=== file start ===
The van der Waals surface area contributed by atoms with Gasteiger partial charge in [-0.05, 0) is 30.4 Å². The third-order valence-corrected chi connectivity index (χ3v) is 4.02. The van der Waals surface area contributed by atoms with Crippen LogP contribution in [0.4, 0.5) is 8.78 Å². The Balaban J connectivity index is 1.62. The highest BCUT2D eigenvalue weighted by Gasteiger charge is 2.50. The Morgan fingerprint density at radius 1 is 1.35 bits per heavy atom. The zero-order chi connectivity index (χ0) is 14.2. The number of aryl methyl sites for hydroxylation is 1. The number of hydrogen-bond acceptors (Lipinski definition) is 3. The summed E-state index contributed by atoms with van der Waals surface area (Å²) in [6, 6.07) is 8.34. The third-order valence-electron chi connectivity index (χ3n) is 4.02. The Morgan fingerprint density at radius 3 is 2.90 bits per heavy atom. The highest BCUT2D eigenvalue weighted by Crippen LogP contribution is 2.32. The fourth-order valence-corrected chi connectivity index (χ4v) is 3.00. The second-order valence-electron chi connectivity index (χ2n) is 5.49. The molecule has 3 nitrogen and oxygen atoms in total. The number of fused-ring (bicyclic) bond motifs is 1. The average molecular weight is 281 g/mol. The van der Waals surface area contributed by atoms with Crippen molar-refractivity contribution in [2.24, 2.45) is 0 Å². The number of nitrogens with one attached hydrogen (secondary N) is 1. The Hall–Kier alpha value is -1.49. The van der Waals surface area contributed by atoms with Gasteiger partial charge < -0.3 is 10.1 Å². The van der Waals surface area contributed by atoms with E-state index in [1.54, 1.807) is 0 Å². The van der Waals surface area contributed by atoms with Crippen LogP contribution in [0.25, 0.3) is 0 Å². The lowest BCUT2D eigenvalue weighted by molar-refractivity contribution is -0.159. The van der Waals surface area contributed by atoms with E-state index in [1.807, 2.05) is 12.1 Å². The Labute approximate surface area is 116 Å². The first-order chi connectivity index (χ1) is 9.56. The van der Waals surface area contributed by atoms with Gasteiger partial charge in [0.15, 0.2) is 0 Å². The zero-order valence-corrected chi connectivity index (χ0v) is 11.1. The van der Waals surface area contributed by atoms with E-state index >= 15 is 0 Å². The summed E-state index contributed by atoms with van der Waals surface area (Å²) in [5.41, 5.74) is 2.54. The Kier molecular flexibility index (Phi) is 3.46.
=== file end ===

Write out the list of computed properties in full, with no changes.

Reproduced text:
The van der Waals surface area contributed by atoms with Gasteiger partial charge in [-0.05, 0) is 30.4 Å². The third-order valence-corrected chi connectivity index (χ3v) is 4.02. The van der Waals surface area contributed by atoms with Crippen LogP contribution in [0.4, 0.5) is 8.78 Å². The Balaban J connectivity index is 1.62. The highest BCUT2D eigenvalue weighted by Gasteiger charge is 2.50. The Morgan fingerprint density at radius 1 is 1.35 bits per heavy atom. The zero-order chi connectivity index (χ0) is 14.2. The number of aryl methyl sites for hydroxylation is 1. The number of hydrogen-bond acceptors (Lipinski definition) is 3. The summed E-state index contributed by atoms with van der Waals surface area (Å²) in [6, 6.07) is 8.34. The third-order valence-electron chi connectivity index (χ3n) is 4.02. The Morgan fingerprint density at radius 3 is 2.90 bits per heavy atom. The highest BCUT2D eigenvalue weighted by Crippen LogP contribution is 2.32. The fourth-order valence-corrected chi connectivity index (χ4v) is 3.00. The second-order valence-electron chi connectivity index (χ2n) is 5.49. The molecule has 3 nitrogen and oxygen atoms in total. The number of fused-ring (bicyclic) bond motifs is 1. The average molecular weight is 281 g/mol. The van der Waals surface area contributed by atoms with Crippen molar-refractivity contribution in [2.24, 2.45) is 0 Å². The number of nitrogens with one attached hydrogen (secondary N) is 1. The Hall–Kier alpha value is -1.49. The van der Waals surface area contributed by atoms with Gasteiger partial charge < -0.3 is 10.1 Å². The van der Waals surface area contributed by atoms with E-state index in [1.54, 1.807) is 0 Å². The van der Waals surface area contributed by atoms with Crippen LogP contribution in [0.25, 0.3) is 0 Å². The lowest BCUT2D eigenvalue weighted by molar-refractivity contribution is -0.159. The van der Waals surface area contributed by atoms with E-state index in [1.807, 2.05) is 12.1 Å². The Labute approximate surface area is 116 Å². The first-order chi connectivity index (χ1) is 9.56. The van der Waals surface area contributed by atoms with Gasteiger partial charge in [0.15, 0.2) is 0 Å². The zero-order valence-corrected chi connectivity index (χ0v) is 11.1. The van der Waals surface area contributed by atoms with E-state index >= 15 is 0 Å². The summed E-state index contributed by atoms with van der Waals surface area (Å²) in [5.41, 5.74) is 2.54. The Kier molecular flexibility index (Phi) is 3.46.